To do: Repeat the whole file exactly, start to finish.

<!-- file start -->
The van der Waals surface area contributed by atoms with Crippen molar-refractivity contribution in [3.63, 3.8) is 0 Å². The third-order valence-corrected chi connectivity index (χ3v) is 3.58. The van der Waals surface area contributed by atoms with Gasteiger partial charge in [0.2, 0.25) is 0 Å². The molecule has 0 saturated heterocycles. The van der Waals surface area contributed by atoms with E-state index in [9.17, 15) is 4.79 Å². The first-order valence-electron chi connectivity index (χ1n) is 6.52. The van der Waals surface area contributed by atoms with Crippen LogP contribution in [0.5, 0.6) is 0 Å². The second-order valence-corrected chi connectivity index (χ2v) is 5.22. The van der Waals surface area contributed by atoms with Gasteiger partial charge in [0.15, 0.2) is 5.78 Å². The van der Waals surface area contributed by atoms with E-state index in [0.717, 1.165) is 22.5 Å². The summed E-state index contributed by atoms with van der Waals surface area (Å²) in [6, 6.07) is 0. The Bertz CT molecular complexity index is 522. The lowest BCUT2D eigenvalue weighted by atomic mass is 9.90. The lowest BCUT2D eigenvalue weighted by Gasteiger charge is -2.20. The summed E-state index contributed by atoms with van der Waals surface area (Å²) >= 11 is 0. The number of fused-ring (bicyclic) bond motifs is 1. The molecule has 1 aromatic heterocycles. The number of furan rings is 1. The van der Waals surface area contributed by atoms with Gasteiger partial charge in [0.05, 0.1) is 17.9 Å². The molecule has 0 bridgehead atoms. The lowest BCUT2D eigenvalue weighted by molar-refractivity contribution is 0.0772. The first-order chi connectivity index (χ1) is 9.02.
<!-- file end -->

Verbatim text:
The van der Waals surface area contributed by atoms with Crippen molar-refractivity contribution in [3.63, 3.8) is 0 Å². The third-order valence-corrected chi connectivity index (χ3v) is 3.58. The van der Waals surface area contributed by atoms with Gasteiger partial charge in [0.2, 0.25) is 0 Å². The molecule has 0 saturated heterocycles. The van der Waals surface area contributed by atoms with E-state index in [9.17, 15) is 4.79 Å². The first-order valence-electron chi connectivity index (χ1n) is 6.52. The van der Waals surface area contributed by atoms with Crippen LogP contribution in [0.5, 0.6) is 0 Å². The second-order valence-corrected chi connectivity index (χ2v) is 5.22. The van der Waals surface area contributed by atoms with Gasteiger partial charge in [0.15, 0.2) is 5.78 Å². The van der Waals surface area contributed by atoms with E-state index in [0.717, 1.165) is 22.5 Å². The summed E-state index contributed by atoms with van der Waals surface area (Å²) in [6, 6.07) is 0. The Bertz CT molecular complexity index is 522. The lowest BCUT2D eigenvalue weighted by atomic mass is 9.90. The lowest BCUT2D eigenvalue weighted by Gasteiger charge is -2.20. The summed E-state index contributed by atoms with van der Waals surface area (Å²) >= 11 is 0. The number of fused-ring (bicyclic) bond motifs is 1. The molecule has 1 aromatic heterocycles. The number of furan rings is 1. The van der Waals surface area contributed by atoms with Gasteiger partial charge in [0.05, 0.1) is 17.9 Å². The molecule has 0 bridgehead atoms. The lowest BCUT2D eigenvalue weighted by molar-refractivity contribution is 0.0772. The first-order chi connectivity index (χ1) is 9.02.